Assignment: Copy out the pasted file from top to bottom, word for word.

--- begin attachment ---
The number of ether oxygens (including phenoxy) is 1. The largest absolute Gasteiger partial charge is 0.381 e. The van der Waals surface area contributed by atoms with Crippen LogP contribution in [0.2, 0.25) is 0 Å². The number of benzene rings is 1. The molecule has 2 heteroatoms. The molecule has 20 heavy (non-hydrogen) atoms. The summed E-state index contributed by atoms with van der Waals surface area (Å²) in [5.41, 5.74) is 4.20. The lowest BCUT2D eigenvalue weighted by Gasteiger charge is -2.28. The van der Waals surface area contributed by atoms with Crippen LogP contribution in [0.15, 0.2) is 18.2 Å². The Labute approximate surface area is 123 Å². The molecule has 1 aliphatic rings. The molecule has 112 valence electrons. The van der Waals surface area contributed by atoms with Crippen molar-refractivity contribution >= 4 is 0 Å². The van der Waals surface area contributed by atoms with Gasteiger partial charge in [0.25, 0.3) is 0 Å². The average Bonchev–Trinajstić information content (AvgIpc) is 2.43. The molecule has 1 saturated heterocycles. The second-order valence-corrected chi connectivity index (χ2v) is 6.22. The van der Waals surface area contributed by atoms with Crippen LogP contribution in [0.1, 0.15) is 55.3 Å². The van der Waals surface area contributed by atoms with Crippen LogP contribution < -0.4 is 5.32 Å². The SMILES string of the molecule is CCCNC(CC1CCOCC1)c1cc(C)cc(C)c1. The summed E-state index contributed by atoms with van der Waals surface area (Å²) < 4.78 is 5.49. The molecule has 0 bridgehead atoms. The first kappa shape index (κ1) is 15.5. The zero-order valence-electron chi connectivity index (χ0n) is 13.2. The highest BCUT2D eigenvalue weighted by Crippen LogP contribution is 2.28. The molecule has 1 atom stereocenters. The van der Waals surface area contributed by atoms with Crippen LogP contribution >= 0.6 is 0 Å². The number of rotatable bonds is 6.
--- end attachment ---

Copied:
The number of ether oxygens (including phenoxy) is 1. The largest absolute Gasteiger partial charge is 0.381 e. The van der Waals surface area contributed by atoms with Crippen LogP contribution in [0.2, 0.25) is 0 Å². The number of benzene rings is 1. The molecule has 2 heteroatoms. The molecule has 20 heavy (non-hydrogen) atoms. The summed E-state index contributed by atoms with van der Waals surface area (Å²) in [5.41, 5.74) is 4.20. The lowest BCUT2D eigenvalue weighted by Gasteiger charge is -2.28. The van der Waals surface area contributed by atoms with Crippen LogP contribution in [0.15, 0.2) is 18.2 Å². The Labute approximate surface area is 123 Å². The molecule has 1 aliphatic rings. The molecule has 112 valence electrons. The van der Waals surface area contributed by atoms with Crippen molar-refractivity contribution >= 4 is 0 Å². The van der Waals surface area contributed by atoms with Gasteiger partial charge in [0.25, 0.3) is 0 Å². The average Bonchev–Trinajstić information content (AvgIpc) is 2.43. The molecule has 1 saturated heterocycles. The second-order valence-corrected chi connectivity index (χ2v) is 6.22. The van der Waals surface area contributed by atoms with Crippen LogP contribution in [0.1, 0.15) is 55.3 Å². The van der Waals surface area contributed by atoms with Crippen LogP contribution < -0.4 is 5.32 Å². The SMILES string of the molecule is CCCNC(CC1CCOCC1)c1cc(C)cc(C)c1. The summed E-state index contributed by atoms with van der Waals surface area (Å²) < 4.78 is 5.49. The molecule has 0 bridgehead atoms. The first kappa shape index (κ1) is 15.5. The zero-order valence-electron chi connectivity index (χ0n) is 13.2. The highest BCUT2D eigenvalue weighted by Crippen LogP contribution is 2.28. The molecule has 1 atom stereocenters. The van der Waals surface area contributed by atoms with Crippen LogP contribution >= 0.6 is 0 Å². The number of rotatable bonds is 6.